Friday, September 25, 2020 / by Lynn Boyarski
One of the biggest complaints people have about their houses is that there’s not enough storage space. In fact, a lack of space is the number one reason people decide to purchase bigger homes.
But if buying a house isn’t in the cards for you right now, there are plenty of steps you can take to better utilize the space you do have.
This may seem like a no-brainer, but the best way to create storage space is to get rid of things you don’t need. This is easier said than done for a lot of people. If you’re someone who likes to hold onto everything and has trouble deciding what to throw out, here are some helpful tips to clear out common household items.
? Clothes: A helpful trick for getting rid of unworn clothes is to hang everything in your closet backwards, with the hanger hook facing toward, instead of away, from you. As you wear items throughout the year, hang them back up the correct way. At the end of a year, whatever is still facing backward should be given away. Additionally, you should clean out your drawers between seasons. If you haven’t worn an item for an entire season, chances are, you won’t wear it next year. Anything with unintentional holes or stains should be thrown out, and anything that doesn’t fit should be donated or sold. A lot of people like to hold onto clothes that used to fit them with the hopes of losing weight in the future. If you truly don’t want to part with these items, consider boxing and putting them in the attic to make room in your drawers.
? Toys: If you have kids, you know how quickly toys can accumulate and take over your house. Plus, even if it isn’t consistently played with, it’s hard to convince a child they no longer need a particular toy. If something hasn’t been touched in a while, move it out of the room and into a temporary storage space. If it goes unmissed for a period of time, you can safely take it out of the house for good. You can also tell older children that you’re planning to give their toys to other children who need them — they should be old enough to understand this concept and may enthusiastically clear out other toys they no longer play with.
? Papers/Perishables: If you have piles of junk mail, letters home from school, old art projects, and grocery lists eating up room on your countertops, don’t worry — you’re not alone! In the hustle and bustle of everyday life, it’s easy to let things pile up. Take time to go through those piles and get rid of what you don’t need. If you can’t part with some of these paper items, consider clearing out a drawer or investing in a filing cabinet to store them. You can also put especially keep-worthy school art projects inside a bin in your attic.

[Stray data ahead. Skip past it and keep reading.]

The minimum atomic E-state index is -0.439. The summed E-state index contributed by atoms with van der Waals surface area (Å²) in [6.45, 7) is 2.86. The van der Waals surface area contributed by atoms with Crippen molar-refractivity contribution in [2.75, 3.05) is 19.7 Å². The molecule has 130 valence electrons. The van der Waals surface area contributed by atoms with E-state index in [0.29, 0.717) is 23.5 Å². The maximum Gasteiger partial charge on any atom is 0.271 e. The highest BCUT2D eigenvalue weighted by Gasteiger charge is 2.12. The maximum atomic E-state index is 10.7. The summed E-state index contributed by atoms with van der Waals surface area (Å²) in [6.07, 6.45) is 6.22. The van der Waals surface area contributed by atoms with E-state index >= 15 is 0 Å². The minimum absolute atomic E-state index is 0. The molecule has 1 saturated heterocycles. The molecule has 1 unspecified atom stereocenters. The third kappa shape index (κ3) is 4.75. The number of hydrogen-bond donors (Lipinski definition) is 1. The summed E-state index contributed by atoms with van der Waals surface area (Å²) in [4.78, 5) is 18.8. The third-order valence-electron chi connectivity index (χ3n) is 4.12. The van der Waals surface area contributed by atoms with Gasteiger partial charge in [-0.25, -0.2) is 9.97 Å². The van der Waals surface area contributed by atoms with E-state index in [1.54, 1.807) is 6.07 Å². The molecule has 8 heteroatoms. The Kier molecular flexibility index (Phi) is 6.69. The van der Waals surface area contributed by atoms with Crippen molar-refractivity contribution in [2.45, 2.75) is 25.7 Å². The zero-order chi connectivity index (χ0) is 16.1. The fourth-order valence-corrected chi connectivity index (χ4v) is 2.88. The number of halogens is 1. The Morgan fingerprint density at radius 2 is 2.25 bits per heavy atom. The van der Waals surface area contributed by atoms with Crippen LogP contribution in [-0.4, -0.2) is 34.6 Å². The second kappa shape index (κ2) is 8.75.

? Miscellaneous Junk: We all have infamous junk drawers in our houses. These drawers hold everything from old birthday candles, safety pins, and broken pens to ripped gloves and old pot-holders. Chances are, you could throw out everything in these drawers and never miss them. But they’re still worth going through a few times a year to make sure you aren’t missing anything important. Everything else can be thrown out or put into small containers/plastic bags and stacked back in the drawer to make room for other items you actually need.
The key here is to put away everything you’re not using during a particular time of year. For instance, winter jackets, snow boots, sleds, and snow blowers have no use taking up room in your closet or garage during the summer months.
Move these items to more permanent storage when they’re not being actively used. These are the best places to store items you’re not currently using:
? Attic: If you have attic space in your home, make sure you utilize it. Everything from winter jackets to holiday lights can be stored in the attic when they’re not being used.
? Under the bed: Putting clothes under your bed when they’re not being worn keeps them out of your way but close by in case you want to wear them.
? Shed: If you have a shed in your yard, you should store all outdoor/landscaping items in it, rather than in your garage. Garages can quickly become overcrowded if they accumulate too much.
? Storage unit: According to CostHelper, the average storage unit costs $40-$50 per month for a 5-by-5-foot unit and $75-$140 per month for a 10-by-15-foot unit. If you can afford it, storage units are a great asset that can allow you to save space in your home.
If you’re struggling to find space in your house, luckily, many options exist to organize and save room in the storage spaces you do have.
? Vacuum-sealed bags: These bags compress clothes, pillows, blankets and other soft items to help them fit into tighter spaces. You can stack and store them away in closets or under beds, and you have the added bonus of knowing your items will be protected from outside damage.
? Stackable storage bins: If you find you’re running out of space in drawers or closets, consider organizing your items into plastic bins. Unorganized messes can take up more space than clutter organized into containers.
? Shelving and cabinets: Adding closed or open shelving units throughout your home can take care of storage and also provide an attractive feature if used in the right way. But if you don’t want to add shelves into high-traffic areas, consider putting them in laundry rooms, garages, or other less-seen areas of your home.
? Hidden storage: You can add hidden storage spaces numerous places in your home, including on staircases and inside furniture like coffee tables and ottomans.